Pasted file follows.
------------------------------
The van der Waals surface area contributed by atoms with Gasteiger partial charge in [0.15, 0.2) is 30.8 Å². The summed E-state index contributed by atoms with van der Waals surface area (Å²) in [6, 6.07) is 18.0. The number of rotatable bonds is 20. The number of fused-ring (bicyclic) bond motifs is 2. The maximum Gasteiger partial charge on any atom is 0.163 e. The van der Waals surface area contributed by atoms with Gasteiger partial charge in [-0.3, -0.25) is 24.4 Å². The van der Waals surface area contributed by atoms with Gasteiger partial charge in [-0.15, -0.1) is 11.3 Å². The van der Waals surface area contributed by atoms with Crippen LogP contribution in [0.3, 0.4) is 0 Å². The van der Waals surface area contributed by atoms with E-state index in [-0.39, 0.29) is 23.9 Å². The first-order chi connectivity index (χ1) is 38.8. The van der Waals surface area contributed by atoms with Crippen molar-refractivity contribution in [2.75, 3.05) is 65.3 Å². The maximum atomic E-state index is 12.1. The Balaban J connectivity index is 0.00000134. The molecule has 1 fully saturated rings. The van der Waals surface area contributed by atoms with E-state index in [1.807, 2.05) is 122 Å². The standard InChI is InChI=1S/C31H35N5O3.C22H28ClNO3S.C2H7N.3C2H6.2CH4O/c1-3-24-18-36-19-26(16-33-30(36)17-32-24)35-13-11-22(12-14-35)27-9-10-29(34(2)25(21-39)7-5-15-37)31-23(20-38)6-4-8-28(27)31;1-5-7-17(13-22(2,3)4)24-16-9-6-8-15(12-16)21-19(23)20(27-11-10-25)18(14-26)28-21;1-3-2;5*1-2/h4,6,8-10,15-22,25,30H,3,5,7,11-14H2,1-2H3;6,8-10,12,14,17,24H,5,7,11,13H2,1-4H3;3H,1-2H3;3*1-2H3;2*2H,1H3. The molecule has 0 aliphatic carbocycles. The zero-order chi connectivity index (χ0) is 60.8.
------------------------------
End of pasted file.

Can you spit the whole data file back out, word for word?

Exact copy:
The van der Waals surface area contributed by atoms with Gasteiger partial charge in [0.15, 0.2) is 30.8 Å². The summed E-state index contributed by atoms with van der Waals surface area (Å²) in [6, 6.07) is 18.0. The number of rotatable bonds is 20. The number of fused-ring (bicyclic) bond motifs is 2. The maximum Gasteiger partial charge on any atom is 0.163 e. The van der Waals surface area contributed by atoms with Gasteiger partial charge in [-0.3, -0.25) is 24.4 Å². The van der Waals surface area contributed by atoms with Gasteiger partial charge in [-0.15, -0.1) is 11.3 Å². The van der Waals surface area contributed by atoms with Crippen LogP contribution in [0.3, 0.4) is 0 Å². The van der Waals surface area contributed by atoms with E-state index in [-0.39, 0.29) is 23.9 Å². The first-order chi connectivity index (χ1) is 38.8. The van der Waals surface area contributed by atoms with Crippen molar-refractivity contribution in [2.75, 3.05) is 65.3 Å². The maximum atomic E-state index is 12.1. The Balaban J connectivity index is 0.00000134. The molecule has 1 fully saturated rings. The van der Waals surface area contributed by atoms with E-state index in [1.807, 2.05) is 122 Å². The standard InChI is InChI=1S/C31H35N5O3.C22H28ClNO3S.C2H7N.3C2H6.2CH4O/c1-3-24-18-36-19-26(16-33-30(36)17-32-24)35-13-11-22(12-14-35)27-9-10-29(34(2)25(21-39)7-5-15-37)31-23(20-38)6-4-8-28(27)31;1-5-7-17(13-22(2,3)4)24-16-9-6-8-15(12-16)21-19(23)20(27-11-10-25)18(14-26)28-21;1-3-2;5*1-2/h4,6,8-10,15-22,25,30H,3,5,7,11-14H2,1-2H3;6,8-10,12,14,17,24H,5,7,11,13H2,1-4H3;3H,1-2H3;3*1-2H3;2*2H,1H3. The molecule has 0 aliphatic carbocycles. The zero-order chi connectivity index (χ0) is 60.8.